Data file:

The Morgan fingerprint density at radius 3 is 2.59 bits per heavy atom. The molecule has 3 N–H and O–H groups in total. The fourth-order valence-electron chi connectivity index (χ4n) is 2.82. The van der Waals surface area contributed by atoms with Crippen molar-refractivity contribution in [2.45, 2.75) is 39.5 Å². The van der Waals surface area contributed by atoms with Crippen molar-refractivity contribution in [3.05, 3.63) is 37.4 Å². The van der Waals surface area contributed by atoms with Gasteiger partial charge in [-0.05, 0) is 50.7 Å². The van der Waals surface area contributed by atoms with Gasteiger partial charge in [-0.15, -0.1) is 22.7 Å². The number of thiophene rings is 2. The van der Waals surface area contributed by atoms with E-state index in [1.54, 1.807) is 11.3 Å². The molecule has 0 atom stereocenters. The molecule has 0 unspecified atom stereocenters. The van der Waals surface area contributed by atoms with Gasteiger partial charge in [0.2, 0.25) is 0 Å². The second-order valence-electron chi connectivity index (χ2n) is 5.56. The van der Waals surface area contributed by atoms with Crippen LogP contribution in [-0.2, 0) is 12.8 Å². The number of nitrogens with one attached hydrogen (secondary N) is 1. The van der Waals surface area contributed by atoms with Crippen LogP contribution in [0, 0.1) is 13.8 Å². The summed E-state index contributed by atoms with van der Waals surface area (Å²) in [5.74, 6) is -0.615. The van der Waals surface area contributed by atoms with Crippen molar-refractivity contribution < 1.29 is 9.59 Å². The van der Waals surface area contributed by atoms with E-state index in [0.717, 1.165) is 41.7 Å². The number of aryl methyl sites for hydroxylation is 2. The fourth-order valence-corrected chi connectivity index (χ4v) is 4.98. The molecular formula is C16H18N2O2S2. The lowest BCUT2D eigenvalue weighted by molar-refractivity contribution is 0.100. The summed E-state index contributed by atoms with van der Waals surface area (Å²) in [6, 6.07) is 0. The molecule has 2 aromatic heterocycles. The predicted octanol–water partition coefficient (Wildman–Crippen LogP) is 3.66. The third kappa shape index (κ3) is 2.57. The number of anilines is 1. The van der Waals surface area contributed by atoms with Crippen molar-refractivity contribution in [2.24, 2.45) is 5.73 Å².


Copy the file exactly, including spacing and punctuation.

The Morgan fingerprint density at radius 3 is 2.59 bits per heavy atom. The molecule has 3 N–H and O–H groups in total. The fourth-order valence-electron chi connectivity index (χ4n) is 2.82. The van der Waals surface area contributed by atoms with Crippen molar-refractivity contribution in [2.45, 2.75) is 39.5 Å². The van der Waals surface area contributed by atoms with Crippen molar-refractivity contribution in [3.05, 3.63) is 37.4 Å². The van der Waals surface area contributed by atoms with Gasteiger partial charge in [-0.05, 0) is 50.7 Å². The van der Waals surface area contributed by atoms with Gasteiger partial charge in [-0.15, -0.1) is 22.7 Å². The number of thiophene rings is 2. The van der Waals surface area contributed by atoms with E-state index in [1.54, 1.807) is 11.3 Å². The molecule has 0 atom stereocenters. The molecule has 0 unspecified atom stereocenters. The van der Waals surface area contributed by atoms with Gasteiger partial charge in [0.2, 0.25) is 0 Å². The second-order valence-electron chi connectivity index (χ2n) is 5.56. The van der Waals surface area contributed by atoms with Crippen LogP contribution in [-0.2, 0) is 12.8 Å². The number of nitrogens with one attached hydrogen (secondary N) is 1. The van der Waals surface area contributed by atoms with Crippen LogP contribution in [0, 0.1) is 13.8 Å². The summed E-state index contributed by atoms with van der Waals surface area (Å²) in [5.74, 6) is -0.615. The van der Waals surface area contributed by atoms with Crippen molar-refractivity contribution < 1.29 is 9.59 Å². The van der Waals surface area contributed by atoms with E-state index in [0.717, 1.165) is 41.7 Å². The number of aryl methyl sites for hydroxylation is 2. The fourth-order valence-corrected chi connectivity index (χ4v) is 4.98. The molecular formula is C16H18N2O2S2. The lowest BCUT2D eigenvalue weighted by molar-refractivity contribution is 0.100. The summed E-state index contributed by atoms with van der Waals surface area (Å²) in [6, 6.07) is 0. The molecule has 2 aromatic heterocycles. The predicted octanol–water partition coefficient (Wildman–Crippen LogP) is 3.66. The third kappa shape index (κ3) is 2.57. The number of anilines is 1. The van der Waals surface area contributed by atoms with Crippen molar-refractivity contribution in [2.24, 2.45) is 5.73 Å².